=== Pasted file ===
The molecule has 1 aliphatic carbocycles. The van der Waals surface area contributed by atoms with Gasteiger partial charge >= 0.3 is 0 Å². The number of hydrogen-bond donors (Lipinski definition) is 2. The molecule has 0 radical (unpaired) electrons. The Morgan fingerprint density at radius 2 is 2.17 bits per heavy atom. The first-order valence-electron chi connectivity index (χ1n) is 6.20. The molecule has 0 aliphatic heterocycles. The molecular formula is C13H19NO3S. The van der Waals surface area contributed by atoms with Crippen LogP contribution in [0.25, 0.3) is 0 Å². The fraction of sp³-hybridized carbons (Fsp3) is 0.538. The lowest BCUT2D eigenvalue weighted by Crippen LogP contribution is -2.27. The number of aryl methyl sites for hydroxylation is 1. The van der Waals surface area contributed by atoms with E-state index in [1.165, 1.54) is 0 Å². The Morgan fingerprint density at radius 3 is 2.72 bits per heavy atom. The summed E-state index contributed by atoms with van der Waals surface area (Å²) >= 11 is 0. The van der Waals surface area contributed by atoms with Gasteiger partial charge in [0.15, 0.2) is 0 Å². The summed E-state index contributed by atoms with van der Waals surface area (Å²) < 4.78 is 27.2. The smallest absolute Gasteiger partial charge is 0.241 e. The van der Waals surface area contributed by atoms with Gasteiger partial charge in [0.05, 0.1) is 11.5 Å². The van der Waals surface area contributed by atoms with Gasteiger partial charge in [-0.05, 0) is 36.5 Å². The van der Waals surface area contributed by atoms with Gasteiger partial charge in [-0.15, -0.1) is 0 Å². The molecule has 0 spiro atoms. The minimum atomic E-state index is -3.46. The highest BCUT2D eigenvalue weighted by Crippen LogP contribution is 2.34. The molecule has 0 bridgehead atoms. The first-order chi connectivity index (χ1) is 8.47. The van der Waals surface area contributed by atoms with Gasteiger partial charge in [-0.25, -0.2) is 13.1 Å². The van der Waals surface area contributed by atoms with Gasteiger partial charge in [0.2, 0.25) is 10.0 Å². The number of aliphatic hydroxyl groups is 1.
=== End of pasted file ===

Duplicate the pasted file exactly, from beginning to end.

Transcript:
The molecule has 1 aliphatic carbocycles. The van der Waals surface area contributed by atoms with Gasteiger partial charge >= 0.3 is 0 Å². The number of hydrogen-bond donors (Lipinski definition) is 2. The molecule has 0 radical (unpaired) electrons. The Morgan fingerprint density at radius 2 is 2.17 bits per heavy atom. The first-order valence-electron chi connectivity index (χ1n) is 6.20. The molecule has 0 aliphatic heterocycles. The molecular formula is C13H19NO3S. The van der Waals surface area contributed by atoms with Crippen LogP contribution in [0.25, 0.3) is 0 Å². The fraction of sp³-hybridized carbons (Fsp3) is 0.538. The lowest BCUT2D eigenvalue weighted by Crippen LogP contribution is -2.27. The number of aryl methyl sites for hydroxylation is 1. The van der Waals surface area contributed by atoms with E-state index in [1.165, 1.54) is 0 Å². The Morgan fingerprint density at radius 3 is 2.72 bits per heavy atom. The summed E-state index contributed by atoms with van der Waals surface area (Å²) >= 11 is 0. The van der Waals surface area contributed by atoms with Gasteiger partial charge in [0.15, 0.2) is 0 Å². The summed E-state index contributed by atoms with van der Waals surface area (Å²) < 4.78 is 27.2. The smallest absolute Gasteiger partial charge is 0.241 e. The van der Waals surface area contributed by atoms with Gasteiger partial charge in [0.05, 0.1) is 11.5 Å². The van der Waals surface area contributed by atoms with Gasteiger partial charge in [-0.05, 0) is 36.5 Å². The van der Waals surface area contributed by atoms with Gasteiger partial charge in [-0.15, -0.1) is 0 Å². The molecule has 0 spiro atoms. The minimum atomic E-state index is -3.46. The highest BCUT2D eigenvalue weighted by Crippen LogP contribution is 2.34. The molecule has 0 bridgehead atoms. The first-order chi connectivity index (χ1) is 8.47. The van der Waals surface area contributed by atoms with Gasteiger partial charge in [-0.25, -0.2) is 13.1 Å². The van der Waals surface area contributed by atoms with Gasteiger partial charge in [0.2, 0.25) is 10.0 Å². The number of aliphatic hydroxyl groups is 1.